E&Y finds leadership, succession planning shortfall in ME firms

DUBAI — Private sector organisations need to place greater focus on their leadership development, succession planning and employee rewards systems.

By A Staff Reporter

Published: Tue 8 May 2007, 8:35 AM

Last updated: Sat 4 Apr 2015, 10:57 PM

And only a low percentage of regional organisations involve their human resource functions in business strategy formulation, according to the findings of Middle East Human Capital Practices Survey 2006-07 carried out by professional services firm, Ernst & Young.

Participating CEOs declared that the top three business challenges impacting human resources (HR) in their organisations were retaining and hiring talent, management of rapid business growth and nationalisation. They believe that implementing a system of individual development planning, improving the effectiveness of performance management and offering employees market-leading pay and opportunities for rapid career growth are key strategies to winning the war for talent.

The survey showed there is considerable awareness of the need for having effective leadership development practices in the region. However, only 50 per cent of organisations surveyed believe in identifying employees with leadership potential early on in their careers and only 45 per cent of respondents have a formal identification process in place.

Succession planning is gradually assuming greater importance for business continuity especially in times of high workforce mobility as a result of business growth, revealed the survey. Almost 46 per cent of respondents said they identify successors for critical positions within the organisation.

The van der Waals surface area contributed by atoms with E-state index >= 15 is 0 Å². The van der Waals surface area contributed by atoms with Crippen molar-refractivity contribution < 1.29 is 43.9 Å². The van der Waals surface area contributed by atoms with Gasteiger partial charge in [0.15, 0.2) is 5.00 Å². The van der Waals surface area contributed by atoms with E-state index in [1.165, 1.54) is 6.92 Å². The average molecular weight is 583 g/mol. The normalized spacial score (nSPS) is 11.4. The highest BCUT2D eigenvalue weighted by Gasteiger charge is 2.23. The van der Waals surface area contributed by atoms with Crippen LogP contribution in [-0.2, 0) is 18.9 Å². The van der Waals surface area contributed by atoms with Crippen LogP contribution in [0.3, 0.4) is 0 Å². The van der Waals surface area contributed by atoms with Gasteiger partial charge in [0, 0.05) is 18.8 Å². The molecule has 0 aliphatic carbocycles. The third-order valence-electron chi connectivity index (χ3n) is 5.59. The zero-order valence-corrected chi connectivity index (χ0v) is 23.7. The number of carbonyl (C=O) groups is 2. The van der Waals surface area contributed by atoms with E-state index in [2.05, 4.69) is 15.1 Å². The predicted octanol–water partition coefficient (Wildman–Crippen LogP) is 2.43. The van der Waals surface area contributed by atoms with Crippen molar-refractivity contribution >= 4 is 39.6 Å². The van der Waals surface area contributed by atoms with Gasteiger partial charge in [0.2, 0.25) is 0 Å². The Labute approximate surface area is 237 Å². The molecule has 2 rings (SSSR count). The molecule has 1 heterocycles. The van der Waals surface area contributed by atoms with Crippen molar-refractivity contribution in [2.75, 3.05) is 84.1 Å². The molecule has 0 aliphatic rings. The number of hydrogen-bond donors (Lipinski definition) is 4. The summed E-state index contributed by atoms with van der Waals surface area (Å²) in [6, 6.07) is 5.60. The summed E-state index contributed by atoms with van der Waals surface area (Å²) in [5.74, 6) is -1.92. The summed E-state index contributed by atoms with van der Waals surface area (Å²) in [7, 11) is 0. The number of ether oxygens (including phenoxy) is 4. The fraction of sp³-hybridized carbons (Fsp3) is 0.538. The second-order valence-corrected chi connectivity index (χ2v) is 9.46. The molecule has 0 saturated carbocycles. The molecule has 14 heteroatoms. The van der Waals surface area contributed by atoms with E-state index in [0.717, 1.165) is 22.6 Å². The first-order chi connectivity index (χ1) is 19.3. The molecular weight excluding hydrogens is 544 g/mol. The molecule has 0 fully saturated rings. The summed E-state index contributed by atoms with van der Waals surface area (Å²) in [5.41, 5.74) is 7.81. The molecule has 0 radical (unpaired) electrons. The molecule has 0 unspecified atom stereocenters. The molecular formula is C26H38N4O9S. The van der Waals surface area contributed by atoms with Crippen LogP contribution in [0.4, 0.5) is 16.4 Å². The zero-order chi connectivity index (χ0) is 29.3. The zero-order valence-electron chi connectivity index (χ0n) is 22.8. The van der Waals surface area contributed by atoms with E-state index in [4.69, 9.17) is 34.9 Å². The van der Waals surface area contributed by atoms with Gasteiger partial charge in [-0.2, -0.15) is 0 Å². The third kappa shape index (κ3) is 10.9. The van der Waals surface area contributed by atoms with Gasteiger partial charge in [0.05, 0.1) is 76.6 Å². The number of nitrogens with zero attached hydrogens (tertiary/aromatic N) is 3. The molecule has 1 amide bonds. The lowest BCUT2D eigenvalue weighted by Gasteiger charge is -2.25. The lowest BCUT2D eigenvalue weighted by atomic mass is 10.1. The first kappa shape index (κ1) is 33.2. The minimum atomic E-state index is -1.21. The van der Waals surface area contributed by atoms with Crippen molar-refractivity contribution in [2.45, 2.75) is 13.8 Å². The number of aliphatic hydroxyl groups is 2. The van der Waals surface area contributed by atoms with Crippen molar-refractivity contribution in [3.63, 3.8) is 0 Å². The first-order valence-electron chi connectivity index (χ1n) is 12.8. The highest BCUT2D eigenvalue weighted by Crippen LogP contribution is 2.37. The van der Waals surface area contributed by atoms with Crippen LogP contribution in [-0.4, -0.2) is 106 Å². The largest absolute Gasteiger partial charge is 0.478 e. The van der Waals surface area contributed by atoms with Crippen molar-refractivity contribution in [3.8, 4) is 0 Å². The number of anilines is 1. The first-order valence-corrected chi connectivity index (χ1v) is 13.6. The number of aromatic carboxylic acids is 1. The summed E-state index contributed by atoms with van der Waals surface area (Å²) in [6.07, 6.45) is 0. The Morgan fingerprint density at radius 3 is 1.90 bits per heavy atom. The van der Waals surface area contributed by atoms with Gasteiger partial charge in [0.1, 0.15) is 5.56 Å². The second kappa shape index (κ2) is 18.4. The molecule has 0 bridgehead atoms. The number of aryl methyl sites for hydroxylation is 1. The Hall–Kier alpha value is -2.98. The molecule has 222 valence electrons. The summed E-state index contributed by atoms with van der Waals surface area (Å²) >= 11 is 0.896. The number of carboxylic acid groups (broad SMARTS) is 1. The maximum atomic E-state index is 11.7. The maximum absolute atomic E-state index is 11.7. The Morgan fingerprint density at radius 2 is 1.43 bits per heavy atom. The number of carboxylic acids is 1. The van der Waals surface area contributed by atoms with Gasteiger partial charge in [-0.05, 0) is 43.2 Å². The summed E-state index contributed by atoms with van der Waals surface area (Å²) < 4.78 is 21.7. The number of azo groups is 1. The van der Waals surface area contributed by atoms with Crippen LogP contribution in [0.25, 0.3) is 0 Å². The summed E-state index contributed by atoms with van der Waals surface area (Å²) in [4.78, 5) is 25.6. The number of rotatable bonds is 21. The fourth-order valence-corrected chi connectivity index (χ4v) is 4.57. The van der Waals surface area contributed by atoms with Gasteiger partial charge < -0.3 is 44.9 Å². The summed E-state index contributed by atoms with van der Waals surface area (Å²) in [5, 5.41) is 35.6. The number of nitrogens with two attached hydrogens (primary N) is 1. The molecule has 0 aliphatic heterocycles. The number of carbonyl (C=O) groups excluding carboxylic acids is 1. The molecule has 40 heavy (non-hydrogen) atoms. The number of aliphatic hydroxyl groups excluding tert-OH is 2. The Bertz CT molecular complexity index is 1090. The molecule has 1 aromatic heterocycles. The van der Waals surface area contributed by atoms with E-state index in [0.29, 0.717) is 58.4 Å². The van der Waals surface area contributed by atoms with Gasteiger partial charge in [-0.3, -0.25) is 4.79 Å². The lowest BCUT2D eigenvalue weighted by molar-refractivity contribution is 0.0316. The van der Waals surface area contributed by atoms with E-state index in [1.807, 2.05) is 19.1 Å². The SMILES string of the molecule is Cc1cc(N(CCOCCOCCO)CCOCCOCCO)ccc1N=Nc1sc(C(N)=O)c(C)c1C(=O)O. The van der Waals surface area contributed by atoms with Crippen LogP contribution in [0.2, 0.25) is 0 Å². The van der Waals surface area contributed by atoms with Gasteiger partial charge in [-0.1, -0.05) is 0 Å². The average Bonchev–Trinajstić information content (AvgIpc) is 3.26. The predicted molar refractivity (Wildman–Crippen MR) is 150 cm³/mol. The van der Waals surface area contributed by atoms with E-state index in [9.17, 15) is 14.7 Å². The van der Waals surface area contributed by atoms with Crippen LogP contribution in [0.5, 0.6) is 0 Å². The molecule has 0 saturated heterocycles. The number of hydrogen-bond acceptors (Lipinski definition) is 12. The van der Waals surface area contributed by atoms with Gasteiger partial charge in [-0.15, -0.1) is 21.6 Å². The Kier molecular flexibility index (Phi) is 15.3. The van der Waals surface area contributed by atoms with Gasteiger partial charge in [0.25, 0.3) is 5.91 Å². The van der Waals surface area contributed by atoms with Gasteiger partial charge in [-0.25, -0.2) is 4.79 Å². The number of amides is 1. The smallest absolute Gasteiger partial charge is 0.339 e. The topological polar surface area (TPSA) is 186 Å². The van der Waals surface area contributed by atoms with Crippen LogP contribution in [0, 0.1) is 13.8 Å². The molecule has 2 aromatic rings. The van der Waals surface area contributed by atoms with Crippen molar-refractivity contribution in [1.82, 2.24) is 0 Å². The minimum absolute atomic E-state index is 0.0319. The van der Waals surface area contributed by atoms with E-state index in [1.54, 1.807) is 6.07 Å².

The findings also reveal that 70 per cent of respondents have well-defined compensation strategies in place, with a significant 15 per cent admitting to not having any compensation strategies.

As a best practice, organisations decide on salary ranges for individual positions or grades based on factors such as the overall compensation philosophy, market positioning, job worth and demand. However, only 34 per cent of survey respondents said that they peg their compensation to market levels.

On salary increases, 92 per cent of respondents revealed that they base compensation increases on individual performance, while 58 per cent base it on total organisational performance.

Survey findings show that around 80 per cent of participants have a formal HR department responsible for managing the HR function and well-documented policies that are regularly updated and communicated to employees. In total, 87 per cent of organisations surveyed confirmed their HR function is aligned with their overall organisational strategy.

Results show that only 35 per cent of respondents have confirmed that HR is considered to be a strategic partner in their organizations. And 37 per cent said that their HR functions are involved only in the development and implementation of key HR processes.

More than half of respondents believe that their current organisational structure facilitates the achievement of business strategy and processes and as many as 78 per cent confirmed they have documented and regularly updated job descriptions.

When asked to give an indication of the extent of role clarity within their organisations, 72 per cent of participants said that delegation of authority between different positions are effectively documented and communicated. Only 54 per cent actually carry out systematic job evaluations with a growing number showing interest in adopting this practice.

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